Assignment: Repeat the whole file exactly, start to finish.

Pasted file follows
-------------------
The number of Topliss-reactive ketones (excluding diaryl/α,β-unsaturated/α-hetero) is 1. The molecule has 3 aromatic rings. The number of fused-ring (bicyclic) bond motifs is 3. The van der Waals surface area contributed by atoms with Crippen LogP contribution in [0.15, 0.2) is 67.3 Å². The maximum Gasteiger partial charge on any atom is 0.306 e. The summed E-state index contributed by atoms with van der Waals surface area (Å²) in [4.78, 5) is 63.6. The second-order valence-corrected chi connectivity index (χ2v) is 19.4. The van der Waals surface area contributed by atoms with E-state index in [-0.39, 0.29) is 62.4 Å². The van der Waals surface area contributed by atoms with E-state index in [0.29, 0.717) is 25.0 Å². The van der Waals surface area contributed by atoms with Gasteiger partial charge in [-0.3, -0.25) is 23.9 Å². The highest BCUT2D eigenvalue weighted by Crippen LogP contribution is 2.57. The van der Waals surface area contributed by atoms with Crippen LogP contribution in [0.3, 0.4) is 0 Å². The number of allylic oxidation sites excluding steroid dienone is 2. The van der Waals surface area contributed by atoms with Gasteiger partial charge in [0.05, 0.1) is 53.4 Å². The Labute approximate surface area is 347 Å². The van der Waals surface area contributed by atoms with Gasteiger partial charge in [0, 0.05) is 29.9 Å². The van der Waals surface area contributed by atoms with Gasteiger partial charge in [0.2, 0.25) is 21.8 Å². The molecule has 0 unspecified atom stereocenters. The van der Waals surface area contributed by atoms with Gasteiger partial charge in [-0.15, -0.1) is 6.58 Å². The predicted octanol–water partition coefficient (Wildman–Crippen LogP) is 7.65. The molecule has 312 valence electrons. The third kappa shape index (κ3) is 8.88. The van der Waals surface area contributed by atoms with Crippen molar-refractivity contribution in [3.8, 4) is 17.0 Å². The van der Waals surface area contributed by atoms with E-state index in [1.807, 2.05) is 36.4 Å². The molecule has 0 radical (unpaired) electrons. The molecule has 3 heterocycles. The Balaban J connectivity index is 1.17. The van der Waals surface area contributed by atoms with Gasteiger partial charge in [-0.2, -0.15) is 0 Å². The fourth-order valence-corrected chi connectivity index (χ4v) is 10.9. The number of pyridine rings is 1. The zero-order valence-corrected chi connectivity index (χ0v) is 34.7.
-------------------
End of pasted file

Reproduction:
The number of Topliss-reactive ketones (excluding diaryl/α,β-unsaturated/α-hetero) is 1. The molecule has 3 aromatic rings. The number of fused-ring (bicyclic) bond motifs is 3. The van der Waals surface area contributed by atoms with Crippen LogP contribution in [0.15, 0.2) is 67.3 Å². The maximum Gasteiger partial charge on any atom is 0.306 e. The summed E-state index contributed by atoms with van der Waals surface area (Å²) in [4.78, 5) is 63.6. The second-order valence-corrected chi connectivity index (χ2v) is 19.4. The van der Waals surface area contributed by atoms with E-state index in [-0.39, 0.29) is 62.4 Å². The van der Waals surface area contributed by atoms with E-state index in [0.29, 0.717) is 25.0 Å². The van der Waals surface area contributed by atoms with Gasteiger partial charge in [-0.3, -0.25) is 23.9 Å². The highest BCUT2D eigenvalue weighted by Crippen LogP contribution is 2.57. The van der Waals surface area contributed by atoms with Crippen LogP contribution in [0.3, 0.4) is 0 Å². The number of allylic oxidation sites excluding steroid dienone is 2. The van der Waals surface area contributed by atoms with Gasteiger partial charge in [0.05, 0.1) is 53.4 Å². The Labute approximate surface area is 347 Å². The van der Waals surface area contributed by atoms with Gasteiger partial charge in [0, 0.05) is 29.9 Å². The van der Waals surface area contributed by atoms with Gasteiger partial charge in [0.2, 0.25) is 21.8 Å². The molecule has 0 unspecified atom stereocenters. The van der Waals surface area contributed by atoms with Gasteiger partial charge in [-0.15, -0.1) is 6.58 Å². The predicted octanol–water partition coefficient (Wildman–Crippen LogP) is 7.65. The molecule has 312 valence electrons. The third kappa shape index (κ3) is 8.88. The van der Waals surface area contributed by atoms with Crippen molar-refractivity contribution in [3.8, 4) is 17.0 Å². The van der Waals surface area contributed by atoms with E-state index in [1.807, 2.05) is 36.4 Å². The molecule has 0 radical (unpaired) electrons. The molecule has 3 heterocycles. The Balaban J connectivity index is 1.17. The van der Waals surface area contributed by atoms with Gasteiger partial charge in [-0.2, -0.15) is 0 Å². The fourth-order valence-corrected chi connectivity index (χ4v) is 10.9. The number of pyridine rings is 1. The zero-order valence-corrected chi connectivity index (χ0v) is 34.7.